Celia Petty is the co-founder and director of Evidence for Development (EfD), an UK-based organisation that specialises in research and capacity building for poverty alleviation, climate change adaptation and disaster risk reduction with focus on Africa. She recently spoke to Subhojit Goswami about food security, livelihood diversification and challenges in designing effective adaptation programmes in Africa
Early warning and climate information systems are essential for designing effective emergency response and adaptation programmes. Where does Africa stand?
Lack of meteorological infrastructure is one of the most persistent challenges in this part of the world. Reliable and usable weather data is often inaccessible to those who need it the most. Important information on drought forecasts and rainfall distribution is in short supply due to lack of weather stations on the ground. In order to put climate information services to best use, we have to prioritise the value of climate and weather data. But that’s not all.
Even if the authorities alert the vulnerable communities and offer recommendations on enhancing resilience, those suggestions might not be actionable for everybody. In Africa, people’s capacity to adapt to specific circumstances and act on specific advice is restricted due to several reasons. Hence, the governments need to assess livelihood vulnerability and different levels of exposure to climate disasters apart from strengthening climate information system.
Building climate-resilient infrastructure in vulnerable areas is seen as a long-term strategy. Has Africa been able to integrate climate change into infrastructure planning?
There are clearly huge challenges. In a post-disaster scenario, what should be the strategy: to rebuild infrastructure as it was last time or invest in infrastructure that can weather future disasters? Working in coordination with climate scientists, civil engineers and locals can help create disaster-proof roads and other critical infrastructure that can prevent extreme weather events from turning into a large-scale disaster.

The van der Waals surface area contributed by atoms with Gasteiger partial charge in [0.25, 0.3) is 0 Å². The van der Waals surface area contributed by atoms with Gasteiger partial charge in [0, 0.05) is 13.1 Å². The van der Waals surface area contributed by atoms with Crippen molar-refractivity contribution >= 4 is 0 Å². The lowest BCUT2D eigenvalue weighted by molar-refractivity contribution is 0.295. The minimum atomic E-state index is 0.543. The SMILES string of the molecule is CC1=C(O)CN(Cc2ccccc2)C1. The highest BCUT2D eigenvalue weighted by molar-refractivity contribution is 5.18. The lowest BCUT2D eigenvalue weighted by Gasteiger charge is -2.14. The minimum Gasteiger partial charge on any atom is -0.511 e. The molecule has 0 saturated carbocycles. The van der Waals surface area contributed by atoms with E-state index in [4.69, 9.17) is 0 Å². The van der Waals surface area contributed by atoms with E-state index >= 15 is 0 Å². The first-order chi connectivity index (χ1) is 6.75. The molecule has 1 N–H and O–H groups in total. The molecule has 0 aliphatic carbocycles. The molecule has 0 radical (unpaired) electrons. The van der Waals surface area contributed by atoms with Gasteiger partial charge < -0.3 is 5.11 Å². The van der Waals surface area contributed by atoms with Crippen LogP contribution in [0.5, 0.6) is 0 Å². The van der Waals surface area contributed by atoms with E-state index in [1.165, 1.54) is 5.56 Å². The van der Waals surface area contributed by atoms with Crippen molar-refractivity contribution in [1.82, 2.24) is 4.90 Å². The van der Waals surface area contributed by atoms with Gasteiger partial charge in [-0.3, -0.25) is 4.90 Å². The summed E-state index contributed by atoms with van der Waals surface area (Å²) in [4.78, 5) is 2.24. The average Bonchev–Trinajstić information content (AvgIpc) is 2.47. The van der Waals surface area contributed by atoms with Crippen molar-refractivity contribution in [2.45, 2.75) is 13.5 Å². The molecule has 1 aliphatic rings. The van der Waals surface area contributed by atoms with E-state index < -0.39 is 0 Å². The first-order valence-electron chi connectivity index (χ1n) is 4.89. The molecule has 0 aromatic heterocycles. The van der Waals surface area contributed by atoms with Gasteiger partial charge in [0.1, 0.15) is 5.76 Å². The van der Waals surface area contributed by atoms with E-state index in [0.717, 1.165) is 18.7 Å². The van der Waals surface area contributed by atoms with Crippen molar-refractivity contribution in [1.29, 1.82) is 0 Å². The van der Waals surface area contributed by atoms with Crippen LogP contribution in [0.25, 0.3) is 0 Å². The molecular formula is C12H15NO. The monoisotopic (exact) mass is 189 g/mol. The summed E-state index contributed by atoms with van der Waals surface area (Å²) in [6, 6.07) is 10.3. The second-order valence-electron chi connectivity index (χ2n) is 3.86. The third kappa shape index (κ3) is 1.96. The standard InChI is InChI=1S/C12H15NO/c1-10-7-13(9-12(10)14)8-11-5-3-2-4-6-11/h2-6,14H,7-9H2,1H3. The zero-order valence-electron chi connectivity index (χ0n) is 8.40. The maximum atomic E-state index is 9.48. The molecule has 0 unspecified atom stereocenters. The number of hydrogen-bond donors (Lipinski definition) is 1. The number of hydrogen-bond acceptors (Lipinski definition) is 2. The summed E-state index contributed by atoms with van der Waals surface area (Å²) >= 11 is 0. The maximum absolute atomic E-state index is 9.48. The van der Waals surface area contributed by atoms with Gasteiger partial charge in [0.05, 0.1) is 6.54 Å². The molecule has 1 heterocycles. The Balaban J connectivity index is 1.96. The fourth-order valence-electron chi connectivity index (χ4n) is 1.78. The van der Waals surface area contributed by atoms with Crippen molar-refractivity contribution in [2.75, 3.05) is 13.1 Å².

Do you see the willingness among communities to experiment with climate-resilient agriculture?
While people are working very hard to produce seeds that are better adapted to local conditions and resilient to climate extremes, the smallholders can find it difficult to afford them because they are expensive. Similarly, most people may be aware of solutions, but they don’t have the means to implement them. For instance, farmers can switch from maize to cotton cultivation because the latter is more drought-resistant. However, the investment needed to make that transition is beyond their means. So, people are quite stuck. They are neither able to produce sufficiently to survive off the land nor earn enough to procure food from markets.
When it comes to livelihood diversification, are people seeking alternatives to reliance on cattle or crops?
Moving out of agriculture or agropastoralism would have been feasible if there were other lucrative opportunities available and communities could rely on non-farm sources of income. It is not the case in most of the countries in the region. They would either move to cities where resources are already under stress and seek employment in hazardous occupations. Moving to something more unpleasant is not an upward adaptation.
How do we move towards a solution?
The lessons from the past are important for building the future. The policy dialogues around food security and climate adaptation across the region need to draw from different disciplines—agronomy, climate science, social science, engineering—and look at the problems holistically. There’s a need to transcend disciplinary silos and forge a synergy between local and national strategies.
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